The study of Smillie et al. (9) aims to reconstitute the pathological milieu within which the cataract of disease driven inflammatory process begins and unravels. Elaborate and efficient techniques have permitted converge of more than half of candidate risk genes for UC onto a handful of groups (“meta-nodules” using the clustering terminology). These gene groups correspond to certain GWAS loci. However, this approach may fail to identify risk genes that: (I) are expressed at a lower level or at selected patients—a paradigm can be found at the increased frequency of MEFV mutations observed in UC patients, especially in those with episodic arthritis, thus suggesting a possible modifying effect of MEFV in the disease process; the difference in distribution of MEFV exon 2 haplotypes between UC patients and both FMF patients and normal individuals, suggests that UC patients constitute a genetically distinct population (20), (II) are expressed at cells or tissues that are not profiled, for example neutrophils, a main component of UC inflamed mucosa and indicator of disease severity (10-12), as mentioned above, and (III) are not co-expressed with other genes so as to be detected through clustering. Furthermore, the information driven represent a snapshot—an analogue of cross-sectional study at the clinical level—as it totally fails to incorporate time; it is to our strong belief that the disease process is a dynamic phenomenon where input and output are both time-dependent. This is further supported (or could be explained) by the remitting/relapsing character of the disease, as well as the fact that mucosal inflammation, even asymptomatic, may precedes systemic and/or extraintestinal manifestations (1,2). Finally, since investigators did not study therapy-naïve patients, the effect of corticosteroids and other immunomodulatory drugs including biological agents in the reported transcriptional changes is unknown and cannot be ignored. To overcome this obstacle, Dynamic Hierarchical Clustering could be a future target; this approach, successfully introduced in developmental gene expression data by enabling the identification of samples or genes which are influential at different stages of development, surpasses the restrictive assumption of a fixed hierarchy and enables working with data generated over a period of time (21).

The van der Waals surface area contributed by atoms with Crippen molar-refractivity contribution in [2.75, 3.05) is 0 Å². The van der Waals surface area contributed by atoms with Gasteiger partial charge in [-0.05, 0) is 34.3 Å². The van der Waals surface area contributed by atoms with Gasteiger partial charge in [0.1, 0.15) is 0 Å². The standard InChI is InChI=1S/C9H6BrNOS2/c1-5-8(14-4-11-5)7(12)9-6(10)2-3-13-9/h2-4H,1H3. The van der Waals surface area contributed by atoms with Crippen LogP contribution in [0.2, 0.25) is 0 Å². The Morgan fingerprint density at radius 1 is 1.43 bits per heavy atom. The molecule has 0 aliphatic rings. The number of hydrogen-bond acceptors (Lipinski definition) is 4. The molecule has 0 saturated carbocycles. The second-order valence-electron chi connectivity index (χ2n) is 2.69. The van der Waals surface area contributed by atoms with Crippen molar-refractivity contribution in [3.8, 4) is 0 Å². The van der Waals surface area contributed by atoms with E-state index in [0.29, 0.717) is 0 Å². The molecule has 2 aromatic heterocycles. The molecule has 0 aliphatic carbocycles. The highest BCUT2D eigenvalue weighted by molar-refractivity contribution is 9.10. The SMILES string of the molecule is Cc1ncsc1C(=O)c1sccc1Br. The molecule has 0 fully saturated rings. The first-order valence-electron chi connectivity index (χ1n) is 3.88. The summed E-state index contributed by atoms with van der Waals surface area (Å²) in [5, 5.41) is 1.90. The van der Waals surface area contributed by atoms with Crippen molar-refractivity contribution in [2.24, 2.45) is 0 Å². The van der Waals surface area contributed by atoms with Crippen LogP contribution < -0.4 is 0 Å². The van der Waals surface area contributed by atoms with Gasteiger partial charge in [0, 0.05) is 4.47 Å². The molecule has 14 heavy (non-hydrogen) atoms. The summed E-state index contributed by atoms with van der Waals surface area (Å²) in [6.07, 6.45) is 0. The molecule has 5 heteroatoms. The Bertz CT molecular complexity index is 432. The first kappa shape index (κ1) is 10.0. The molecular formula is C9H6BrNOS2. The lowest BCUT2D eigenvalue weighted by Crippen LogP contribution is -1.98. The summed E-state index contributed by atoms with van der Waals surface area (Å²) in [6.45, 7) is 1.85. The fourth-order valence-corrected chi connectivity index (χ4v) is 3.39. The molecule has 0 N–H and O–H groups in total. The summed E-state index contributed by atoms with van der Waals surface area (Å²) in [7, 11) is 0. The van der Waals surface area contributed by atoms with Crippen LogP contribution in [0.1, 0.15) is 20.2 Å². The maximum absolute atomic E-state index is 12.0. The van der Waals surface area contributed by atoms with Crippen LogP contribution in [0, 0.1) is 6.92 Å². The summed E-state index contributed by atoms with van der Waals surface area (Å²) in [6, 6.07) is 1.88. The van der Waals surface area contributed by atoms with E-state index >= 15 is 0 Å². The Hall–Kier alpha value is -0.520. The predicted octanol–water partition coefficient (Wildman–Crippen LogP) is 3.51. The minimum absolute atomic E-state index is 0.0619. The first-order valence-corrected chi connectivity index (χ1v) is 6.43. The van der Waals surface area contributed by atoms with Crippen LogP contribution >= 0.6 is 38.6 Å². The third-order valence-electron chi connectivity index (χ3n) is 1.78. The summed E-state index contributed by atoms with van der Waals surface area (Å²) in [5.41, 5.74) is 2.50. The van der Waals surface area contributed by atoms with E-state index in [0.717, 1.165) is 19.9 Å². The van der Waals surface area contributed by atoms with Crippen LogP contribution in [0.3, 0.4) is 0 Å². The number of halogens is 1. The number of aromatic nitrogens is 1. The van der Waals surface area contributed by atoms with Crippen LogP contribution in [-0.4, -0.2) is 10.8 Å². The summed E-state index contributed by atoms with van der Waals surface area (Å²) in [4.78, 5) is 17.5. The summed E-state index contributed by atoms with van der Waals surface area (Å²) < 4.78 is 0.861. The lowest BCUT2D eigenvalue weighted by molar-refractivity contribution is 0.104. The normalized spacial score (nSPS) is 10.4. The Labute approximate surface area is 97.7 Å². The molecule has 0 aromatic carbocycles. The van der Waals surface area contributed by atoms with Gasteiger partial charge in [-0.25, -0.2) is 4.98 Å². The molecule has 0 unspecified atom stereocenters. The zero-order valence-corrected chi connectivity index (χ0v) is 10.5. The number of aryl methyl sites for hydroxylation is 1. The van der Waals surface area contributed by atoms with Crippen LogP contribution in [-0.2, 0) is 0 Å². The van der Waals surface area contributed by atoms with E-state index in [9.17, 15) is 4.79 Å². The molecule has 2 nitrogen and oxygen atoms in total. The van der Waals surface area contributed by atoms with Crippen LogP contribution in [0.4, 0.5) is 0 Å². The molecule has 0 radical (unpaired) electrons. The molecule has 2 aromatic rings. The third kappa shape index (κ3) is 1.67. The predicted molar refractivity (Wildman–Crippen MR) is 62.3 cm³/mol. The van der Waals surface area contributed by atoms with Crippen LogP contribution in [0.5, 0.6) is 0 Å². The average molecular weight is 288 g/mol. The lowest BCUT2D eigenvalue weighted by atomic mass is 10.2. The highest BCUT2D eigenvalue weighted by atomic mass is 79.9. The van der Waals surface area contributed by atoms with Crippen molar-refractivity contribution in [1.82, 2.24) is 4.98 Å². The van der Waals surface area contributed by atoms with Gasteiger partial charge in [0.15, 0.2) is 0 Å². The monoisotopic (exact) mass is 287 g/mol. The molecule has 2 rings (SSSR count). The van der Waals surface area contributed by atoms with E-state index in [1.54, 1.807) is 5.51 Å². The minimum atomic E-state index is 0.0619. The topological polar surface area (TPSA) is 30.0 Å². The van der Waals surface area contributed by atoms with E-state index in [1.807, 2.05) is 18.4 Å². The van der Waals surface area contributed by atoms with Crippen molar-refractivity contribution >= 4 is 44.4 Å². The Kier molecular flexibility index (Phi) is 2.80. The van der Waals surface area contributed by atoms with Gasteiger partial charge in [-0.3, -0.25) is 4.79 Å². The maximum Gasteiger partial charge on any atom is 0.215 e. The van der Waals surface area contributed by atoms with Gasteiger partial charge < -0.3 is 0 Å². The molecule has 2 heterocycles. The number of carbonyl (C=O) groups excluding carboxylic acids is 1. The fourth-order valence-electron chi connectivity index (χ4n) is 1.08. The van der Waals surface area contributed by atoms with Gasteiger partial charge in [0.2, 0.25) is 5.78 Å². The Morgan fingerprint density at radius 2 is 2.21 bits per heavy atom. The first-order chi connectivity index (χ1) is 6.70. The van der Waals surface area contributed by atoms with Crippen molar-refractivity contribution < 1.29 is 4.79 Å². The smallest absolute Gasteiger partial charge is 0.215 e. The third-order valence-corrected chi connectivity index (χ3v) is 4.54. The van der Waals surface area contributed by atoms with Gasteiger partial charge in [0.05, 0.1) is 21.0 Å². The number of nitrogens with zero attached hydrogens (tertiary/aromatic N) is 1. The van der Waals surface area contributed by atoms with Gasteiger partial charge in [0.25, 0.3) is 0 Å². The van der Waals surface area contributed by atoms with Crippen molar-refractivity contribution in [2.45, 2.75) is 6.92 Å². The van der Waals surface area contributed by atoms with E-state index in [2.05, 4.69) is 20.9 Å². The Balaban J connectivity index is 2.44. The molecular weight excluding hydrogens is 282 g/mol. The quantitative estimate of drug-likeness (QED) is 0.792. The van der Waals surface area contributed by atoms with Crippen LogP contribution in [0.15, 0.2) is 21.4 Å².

Smillie et al. (9) provide a unique single-cell transcriptome map of the healthy and inflamed UC colon that is expected to constitute a road-map for future functional, experimental and clinical studies. Undoubtedly, represents an excellent paradigm of how novel, cutting-edge technologies can be successfully implemented in the analysis of complex diseases of unknown pathogenesis. Today we are incessantly supported by the benefits of novel artificial intelligence and machine learning tools for identifying new knowledge while sustaining clinical research and decision making. Integrating “omics” in the context of system biology approaches will hopefully pave the way for the identification of novel biotargets for personalized diagnosis and treatment of complex, multifactorial, inflammatory diseases such as UC. Apparently, this will also facilitate the better stratification and selection of various, and many times overlapped, clinical phenotypes, which remain the crucial initial steps for translation research studies in medicine. However, carefully designed clinical trials are needed to evaluate the accumulated information (Figure 1).
Conflicts of Interest: The authors have no conflicts of interest to declare.
Ethical Statement: The authors are accountable for all aspects of the work in ensuring that questions related to the accuracy or integrity of any part of the work are appropriately investigated and resolved.
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Cite this article as: Skendros P, Papadopoulos V, Ritis K. A gene expression map of colon tissue in ulcerative colitis: new methods rewrite old stories. Biotarget 2020;4:2.